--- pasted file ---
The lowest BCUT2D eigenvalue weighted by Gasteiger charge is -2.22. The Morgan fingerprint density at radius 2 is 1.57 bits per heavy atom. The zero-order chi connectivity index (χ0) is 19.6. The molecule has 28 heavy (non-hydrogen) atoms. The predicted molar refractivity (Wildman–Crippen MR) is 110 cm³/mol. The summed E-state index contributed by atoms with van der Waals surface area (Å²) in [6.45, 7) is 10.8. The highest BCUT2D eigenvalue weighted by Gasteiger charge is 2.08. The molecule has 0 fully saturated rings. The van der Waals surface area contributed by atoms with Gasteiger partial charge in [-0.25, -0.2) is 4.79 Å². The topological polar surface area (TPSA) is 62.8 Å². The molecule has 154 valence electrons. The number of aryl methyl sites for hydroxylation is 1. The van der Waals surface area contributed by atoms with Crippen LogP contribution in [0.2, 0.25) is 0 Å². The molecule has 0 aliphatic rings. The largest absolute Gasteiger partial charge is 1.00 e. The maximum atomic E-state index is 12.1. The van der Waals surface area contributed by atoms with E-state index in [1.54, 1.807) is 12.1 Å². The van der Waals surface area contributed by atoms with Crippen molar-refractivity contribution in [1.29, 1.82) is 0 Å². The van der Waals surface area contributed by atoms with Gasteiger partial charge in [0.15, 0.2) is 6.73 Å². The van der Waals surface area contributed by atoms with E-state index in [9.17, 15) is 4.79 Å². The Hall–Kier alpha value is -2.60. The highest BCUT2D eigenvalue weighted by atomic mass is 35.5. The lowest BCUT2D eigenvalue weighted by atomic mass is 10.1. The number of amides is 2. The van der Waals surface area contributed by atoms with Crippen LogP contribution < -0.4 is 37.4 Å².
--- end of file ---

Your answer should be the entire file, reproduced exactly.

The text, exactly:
The lowest BCUT2D eigenvalue weighted by Gasteiger charge is -2.22. The Morgan fingerprint density at radius 2 is 1.57 bits per heavy atom. The zero-order chi connectivity index (χ0) is 19.6. The molecule has 28 heavy (non-hydrogen) atoms. The predicted molar refractivity (Wildman–Crippen MR) is 110 cm³/mol. The summed E-state index contributed by atoms with van der Waals surface area (Å²) in [6.45, 7) is 10.8. The highest BCUT2D eigenvalue weighted by Gasteiger charge is 2.08. The molecule has 0 fully saturated rings. The van der Waals surface area contributed by atoms with Gasteiger partial charge in [-0.25, -0.2) is 4.79 Å². The topological polar surface area (TPSA) is 62.8 Å². The molecule has 154 valence electrons. The number of aryl methyl sites for hydroxylation is 1. The van der Waals surface area contributed by atoms with Crippen LogP contribution in [0.2, 0.25) is 0 Å². The molecule has 0 aliphatic rings. The largest absolute Gasteiger partial charge is 1.00 e. The maximum atomic E-state index is 12.1. The van der Waals surface area contributed by atoms with E-state index in [1.54, 1.807) is 12.1 Å². The van der Waals surface area contributed by atoms with Crippen molar-refractivity contribution in [1.29, 1.82) is 0 Å². The van der Waals surface area contributed by atoms with Gasteiger partial charge in [0.15, 0.2) is 6.73 Å². The van der Waals surface area contributed by atoms with E-state index in [9.17, 15) is 4.79 Å². The Hall–Kier alpha value is -2.60. The highest BCUT2D eigenvalue weighted by atomic mass is 35.5. The lowest BCUT2D eigenvalue weighted by atomic mass is 10.1. The number of amides is 2. The van der Waals surface area contributed by atoms with Crippen LogP contribution < -0.4 is 37.4 Å².